The Right to Food around the Globe

  Suriname

The Constitution of the Republic of Suriname explicitly guarantees the right to adequate food.

The Republic of Suriname has become a State party to the International Covenant on Economic, Social and Cultural Rights (ICESCR) in 1976 by way of accession.

CONSTITUTIONAL RECOGNITIONS OF THE RIGHT TO ADEQUATE FOOD

Explicit protection of the right to adequate food

Article 24: “The state shall take care of the creation of conditions in which an optimal satisfaction of the basic needs for work, food, health care, education, energy, clothing and communication is obtained.”

Other pertinent provisions for the realization of the right to adequate food

Article 4: “The concern of the State is aimed at:
b. A Secured means of livelihood for the entire nation”

Article 6: “The social objectives of the State shall aim at:
a. The identification of the potentialities for development of the own natural environment and the enlarging of the capacities to ever more expand those potentialities; b. Guaranteeing the participation of the community in the political life among other ways through national, regional and sectoral participation; c. Guaranteeing a government policy aimed at raising the standard of living and of well-being of the society, based upon social justice, the integral and balanced development of State and society; d. An equitable distribution of the national income, directed towards a fair distribution of well-being and wealth over all strata of the population; e. Regional spreading of public utilities and economic activities; f. The improvement of codetermination by the employees in companies and production units in the taking of decisions about production, economic development and planning; g. Creating and improving the conditions necessary for the protection of nature and for the preservation of the ecological balance.”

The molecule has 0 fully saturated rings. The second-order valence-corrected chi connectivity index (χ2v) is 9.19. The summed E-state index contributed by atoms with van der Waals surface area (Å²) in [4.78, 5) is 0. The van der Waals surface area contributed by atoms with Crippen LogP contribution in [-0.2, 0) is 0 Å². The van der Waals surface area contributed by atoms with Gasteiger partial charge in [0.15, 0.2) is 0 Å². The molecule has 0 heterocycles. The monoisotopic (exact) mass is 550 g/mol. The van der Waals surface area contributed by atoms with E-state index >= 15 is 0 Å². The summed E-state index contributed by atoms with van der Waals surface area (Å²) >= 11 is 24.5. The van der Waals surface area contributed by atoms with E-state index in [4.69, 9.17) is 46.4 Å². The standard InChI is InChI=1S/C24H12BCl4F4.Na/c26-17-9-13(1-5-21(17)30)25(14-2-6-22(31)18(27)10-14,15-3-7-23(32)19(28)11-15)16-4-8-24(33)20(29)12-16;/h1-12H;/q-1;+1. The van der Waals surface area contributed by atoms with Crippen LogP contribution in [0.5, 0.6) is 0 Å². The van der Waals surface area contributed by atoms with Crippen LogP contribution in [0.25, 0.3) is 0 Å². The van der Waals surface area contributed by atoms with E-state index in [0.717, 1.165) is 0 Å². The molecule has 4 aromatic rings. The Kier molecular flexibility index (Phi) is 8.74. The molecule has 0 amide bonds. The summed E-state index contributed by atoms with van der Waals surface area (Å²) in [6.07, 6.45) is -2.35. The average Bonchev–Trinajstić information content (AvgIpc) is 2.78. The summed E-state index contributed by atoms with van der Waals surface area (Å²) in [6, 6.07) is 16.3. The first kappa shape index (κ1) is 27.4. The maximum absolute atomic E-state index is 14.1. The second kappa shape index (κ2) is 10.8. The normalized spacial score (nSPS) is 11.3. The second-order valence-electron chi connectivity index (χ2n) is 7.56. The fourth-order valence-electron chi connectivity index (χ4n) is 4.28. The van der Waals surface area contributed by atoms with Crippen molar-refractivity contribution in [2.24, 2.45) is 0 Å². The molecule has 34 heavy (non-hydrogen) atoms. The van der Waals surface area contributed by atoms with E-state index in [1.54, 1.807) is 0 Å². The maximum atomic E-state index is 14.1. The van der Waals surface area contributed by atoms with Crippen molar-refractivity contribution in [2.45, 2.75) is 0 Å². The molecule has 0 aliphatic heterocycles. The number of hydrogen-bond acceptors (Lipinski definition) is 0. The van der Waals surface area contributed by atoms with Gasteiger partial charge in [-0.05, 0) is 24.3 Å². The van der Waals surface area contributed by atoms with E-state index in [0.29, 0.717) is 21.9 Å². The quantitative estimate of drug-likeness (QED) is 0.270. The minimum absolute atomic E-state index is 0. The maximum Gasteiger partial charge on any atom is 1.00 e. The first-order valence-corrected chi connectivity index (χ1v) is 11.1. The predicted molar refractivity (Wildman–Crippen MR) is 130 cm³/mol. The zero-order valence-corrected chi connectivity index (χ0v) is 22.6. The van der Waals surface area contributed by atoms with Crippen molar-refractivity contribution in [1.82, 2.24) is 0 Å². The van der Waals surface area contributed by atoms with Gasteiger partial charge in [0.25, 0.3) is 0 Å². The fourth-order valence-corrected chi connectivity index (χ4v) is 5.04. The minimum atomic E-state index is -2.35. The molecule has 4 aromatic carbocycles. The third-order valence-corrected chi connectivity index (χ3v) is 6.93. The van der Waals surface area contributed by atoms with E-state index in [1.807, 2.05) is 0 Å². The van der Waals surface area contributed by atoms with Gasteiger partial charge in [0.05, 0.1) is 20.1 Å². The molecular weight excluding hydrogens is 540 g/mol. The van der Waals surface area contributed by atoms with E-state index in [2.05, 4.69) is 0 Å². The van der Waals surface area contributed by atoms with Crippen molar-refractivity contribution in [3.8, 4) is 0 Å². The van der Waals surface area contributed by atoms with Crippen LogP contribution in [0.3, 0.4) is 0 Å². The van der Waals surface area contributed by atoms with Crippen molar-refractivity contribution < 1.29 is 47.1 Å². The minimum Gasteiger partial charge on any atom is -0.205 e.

Article 36:
1. Everyone shall have a right to health.
2. The State shall promote the general health care by systematic improvement of living and working conditions and shall give information on the protection of health.”

INTERNATIONAL INSTRUMENTS

Universal Declaration of Human Rights (UDHR) – 1948

International Covenant on Economic, Social and Cultural Rights (ICESCR) – 1966

Status: Accession (1976)

Convention on the Elimination of all forms of Discrimination Against Women (CEDAW) – 1979

Status: Accession (1993)

Convention on the Rights of the Child (CRC) – 1989

Status: Ratification (1993)

Convention on the Rights of Persons with Disabilities (CRPD) – 2006

Status: Signature (2007)

Legislation and policies recognizing the right to adequate food

Guidance on how to progressively realise the human right to adequate food in contexts of national food security has been provided by the Right to Food Guidelines, adopted by the FAO Council and endorsed by the Committee on World Food Security.

Considering that the human right to adequate food can be implemented through a variety of legal and policy actions, we invite you to visit the FAOLEX Country Profile database for a wide-ranging collection of measures that have been taken at national level. Some of the documents you may find are legislation and policies that touch on a number of relevant Guidelines, such as those on Access to resources and assets (Guideline 8), Food safety and consumer protection (Guideline 9), Support for vulnerable groups (Guideline 13) and Natural and human-made disasters (Guideline 16).

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